A MYSTERY TO BE DECODED.
A SECRET TO BE REVEALED.
ONLY ONE CAN SHATTER THE CODE.
The Last Templar is a recent television miniseries repurposed by RHI Entertainment as a 170 minute film for home video release, conspicuously around the time of the theatrical run of Angels and Demons, which shares more than a passing thematic resemblance. The back cover art says that it's based upon a bestseller by Raymond Khoury.
Whether or not you enjoy this film will likely depend upon whether you can accept a 40+ Mira Sorvino as a wisecracking action heroine. Now, I'm a fan of Sorvino. She was great in Woody Allen's Mighty Aphrodite, for which she won an Oscar, and she was engaging in the underrated sci-fi horror flick Mimic. The Last Templar, however, has her character in situations that really stretch believability - even by the dubious standards of made-for-television fare. Watching her karate chop three street thugs to submission or jousting a knight on horseback while wearing high heels and a cocktail dress (more on this ridiculousness in a bit) just sort of imploded the movie for me. This exercise in cheese leads one to wonder if her career is on the decline.
In any case, Sorvino plays Tess, the daughter of an archeologist who exists in a dream world, in this miniseries. She's a single mother who lives with her daughter in an "apartment of the gods" in downtown New York City. She has a footwear fetish, she can speak Latin and Turkish (both of which are convenient for the plot), and she has a friend(?) named Clive who's totally supportive of her. These things are put to the test right away. At a gala showing Christian artifacts, a band of four horse-riding thugs dressed up as Knights Templar stride up to the museum and slay a guardsman. They then proceed to trash the place, stealing several artifacts including a cross that Tess's father helped discover as well as the mayor's wife(!). After this big scene, they make their getaway - on horseback - in downtown New York. Yep, this is the masterplan that sets the miniseries's plot in motion.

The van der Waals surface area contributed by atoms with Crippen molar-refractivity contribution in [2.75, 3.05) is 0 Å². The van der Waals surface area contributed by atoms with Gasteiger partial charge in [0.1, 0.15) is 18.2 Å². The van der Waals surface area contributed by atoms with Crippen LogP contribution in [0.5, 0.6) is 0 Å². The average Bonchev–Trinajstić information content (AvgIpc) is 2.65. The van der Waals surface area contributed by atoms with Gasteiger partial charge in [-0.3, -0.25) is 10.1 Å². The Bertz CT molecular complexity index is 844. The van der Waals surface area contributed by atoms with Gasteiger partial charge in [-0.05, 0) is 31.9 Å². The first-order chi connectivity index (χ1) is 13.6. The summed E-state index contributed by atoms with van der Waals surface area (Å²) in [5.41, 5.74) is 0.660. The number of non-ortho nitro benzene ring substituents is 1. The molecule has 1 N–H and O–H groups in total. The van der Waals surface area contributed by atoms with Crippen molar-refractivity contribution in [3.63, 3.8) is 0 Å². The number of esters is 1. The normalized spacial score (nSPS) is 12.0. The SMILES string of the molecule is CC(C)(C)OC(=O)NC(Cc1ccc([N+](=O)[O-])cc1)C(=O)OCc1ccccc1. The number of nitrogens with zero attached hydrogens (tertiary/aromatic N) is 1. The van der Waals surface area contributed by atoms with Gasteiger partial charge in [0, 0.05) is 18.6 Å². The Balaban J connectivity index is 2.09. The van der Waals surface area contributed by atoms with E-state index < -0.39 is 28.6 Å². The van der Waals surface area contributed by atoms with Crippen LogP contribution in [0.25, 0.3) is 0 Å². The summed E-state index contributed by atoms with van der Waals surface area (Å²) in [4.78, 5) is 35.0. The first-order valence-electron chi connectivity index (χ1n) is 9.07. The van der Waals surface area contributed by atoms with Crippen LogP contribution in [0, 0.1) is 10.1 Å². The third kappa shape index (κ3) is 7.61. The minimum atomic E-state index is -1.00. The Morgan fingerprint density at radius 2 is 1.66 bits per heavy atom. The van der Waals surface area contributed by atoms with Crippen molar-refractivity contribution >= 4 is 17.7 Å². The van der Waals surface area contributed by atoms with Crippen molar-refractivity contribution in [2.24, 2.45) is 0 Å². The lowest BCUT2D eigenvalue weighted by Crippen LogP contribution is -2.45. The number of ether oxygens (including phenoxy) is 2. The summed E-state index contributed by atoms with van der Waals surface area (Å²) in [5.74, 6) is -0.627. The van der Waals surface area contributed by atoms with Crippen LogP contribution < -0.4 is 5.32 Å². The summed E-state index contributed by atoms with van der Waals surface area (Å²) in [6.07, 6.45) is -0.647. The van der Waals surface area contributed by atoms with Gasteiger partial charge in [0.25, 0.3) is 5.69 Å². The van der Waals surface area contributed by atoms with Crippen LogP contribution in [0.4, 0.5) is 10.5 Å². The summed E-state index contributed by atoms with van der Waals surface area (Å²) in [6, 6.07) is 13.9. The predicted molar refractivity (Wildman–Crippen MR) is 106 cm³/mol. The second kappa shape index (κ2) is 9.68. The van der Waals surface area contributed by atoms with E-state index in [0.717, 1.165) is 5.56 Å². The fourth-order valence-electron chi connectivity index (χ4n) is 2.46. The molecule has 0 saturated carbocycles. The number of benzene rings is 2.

Not to be outdone, Tess steals a police horse and gives chase, with a crozier in hand to do battle - which she does, successfully, in the first of many dumb action scenes (this particular one I referenced a couple paragraphs ago). Tess's shenanigans draw the ire of FBI agent and, of course, love interest Sean (Scott Foley). The two of them continue to cross paths and exchange dimwitted sexually-tense banter that will have you longing for the interplay between Brennan and Booth in the television program Bones, which seems positively Shakespearean in comparison.
To fill out the three hours of this program, there are a number of murders, some intrigue, and eventually, a trip out to Turkey. Hollywood mainstays like Kenneth Welsh and Omar Sharif show up from time to time to pick up a paycheck. There's also some really bad dialogue. The worst is in a scene where Tess is torn between taking off to Turkey for her archaeology and staying at her enormous downtown library / apartment in New York City with her young daughter. Kim, played by Rebecca Windheim of Black Swarm, has to utter out a banal mini-speech (gee, thanks, screenwriter Suzanne Couture) to her mother about pursuing dreams that's nearly vomit-inducing.
It may seem like I'm complaining about this movie a lot - and there's a lot to complain about. Still, I'm going with a Rent It recommendation for those curious about this miniseries. At least it moves at a brisk pace and has a number of recognizable faces. Still, while unrated, I can't imagine there's anything in this cut that wouldn't be in a television airing - and I'm sure a production like this would get additional showings on some obscure cable channel somewhere.
RHI Entertainment gives The Last Templar an anamorphic widescreen presentation that they claim "preserve[s] the aspect ratio of its original television exhibition." The image looks pretty good overall, with strong colors and details. Sequences involving the Knights Templar are predictably grainy to denote that they're flashback sequences.
The lone audio track is an English language Dolby Digital 5.1 affair. It's efficient at presenting dialogue, sound effects, and the score - all mixed fairly evenly. There don't appear to be any subtitle options.
Trailers for the much headier Crossing Over and The Reader precede the main menu. They're not accessible via the menu system, but a Trailer link provides access to a trailer for The Last Templar.
Two extras specific to the miniseries are also present. Making the Last Templar (21:12) feels more promotional than informational at times. It isn't anamorphic. An image gallery, additionally, allows you to click through a series of stills and storyboards.
I'm not sure what The Last Templar has to say about the trajectory of Oscar winner Mira Sorvino's career. It's a pretty dumb television miniseries repurposed as a 170 minute film that's surely meant to capitalize on the popular Da Vinci Code and Angels and Demons. Go in with low expectations and at least this breezy action diversion will meet them. Rent it.